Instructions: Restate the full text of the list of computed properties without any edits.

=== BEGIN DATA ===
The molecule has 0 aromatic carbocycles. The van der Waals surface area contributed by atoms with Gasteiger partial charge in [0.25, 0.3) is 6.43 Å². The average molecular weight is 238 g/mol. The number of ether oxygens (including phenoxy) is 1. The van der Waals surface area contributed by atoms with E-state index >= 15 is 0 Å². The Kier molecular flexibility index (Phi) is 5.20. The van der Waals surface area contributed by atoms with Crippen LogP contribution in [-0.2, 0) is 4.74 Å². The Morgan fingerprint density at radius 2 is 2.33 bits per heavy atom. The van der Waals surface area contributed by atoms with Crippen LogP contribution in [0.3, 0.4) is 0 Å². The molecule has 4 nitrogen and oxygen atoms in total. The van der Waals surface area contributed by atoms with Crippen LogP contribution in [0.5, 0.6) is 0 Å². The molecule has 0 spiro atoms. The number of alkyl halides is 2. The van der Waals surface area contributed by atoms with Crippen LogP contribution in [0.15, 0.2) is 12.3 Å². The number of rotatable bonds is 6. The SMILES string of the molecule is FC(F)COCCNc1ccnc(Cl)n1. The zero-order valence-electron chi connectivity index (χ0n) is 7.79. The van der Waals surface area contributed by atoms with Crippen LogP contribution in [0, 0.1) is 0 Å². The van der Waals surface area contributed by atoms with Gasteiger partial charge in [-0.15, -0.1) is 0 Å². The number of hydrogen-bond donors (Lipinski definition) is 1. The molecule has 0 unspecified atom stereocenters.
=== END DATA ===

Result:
The molecule has 0 aromatic carbocycles. The van der Waals surface area contributed by atoms with Gasteiger partial charge in [0.25, 0.3) is 6.43 Å². The average molecular weight is 238 g/mol. The number of ether oxygens (including phenoxy) is 1. The van der Waals surface area contributed by atoms with E-state index >= 15 is 0 Å². The Kier molecular flexibility index (Phi) is 5.20. The van der Waals surface area contributed by atoms with Crippen LogP contribution in [-0.2, 0) is 4.74 Å². The Morgan fingerprint density at radius 2 is 2.33 bits per heavy atom. The van der Waals surface area contributed by atoms with Crippen LogP contribution in [0.3, 0.4) is 0 Å². The molecule has 4 nitrogen and oxygen atoms in total. The van der Waals surface area contributed by atoms with Crippen LogP contribution in [0.5, 0.6) is 0 Å². The molecule has 0 spiro atoms. The number of alkyl halides is 2. The van der Waals surface area contributed by atoms with Crippen LogP contribution in [0.15, 0.2) is 12.3 Å². The number of rotatable bonds is 6. The SMILES string of the molecule is FC(F)COCCNc1ccnc(Cl)n1. The zero-order valence-electron chi connectivity index (χ0n) is 7.79. The van der Waals surface area contributed by atoms with Crippen LogP contribution in [0, 0.1) is 0 Å². The van der Waals surface area contributed by atoms with Gasteiger partial charge in [-0.15, -0.1) is 0 Å². The number of hydrogen-bond donors (Lipinski definition) is 1. The molecule has 0 unspecified atom stereocenters.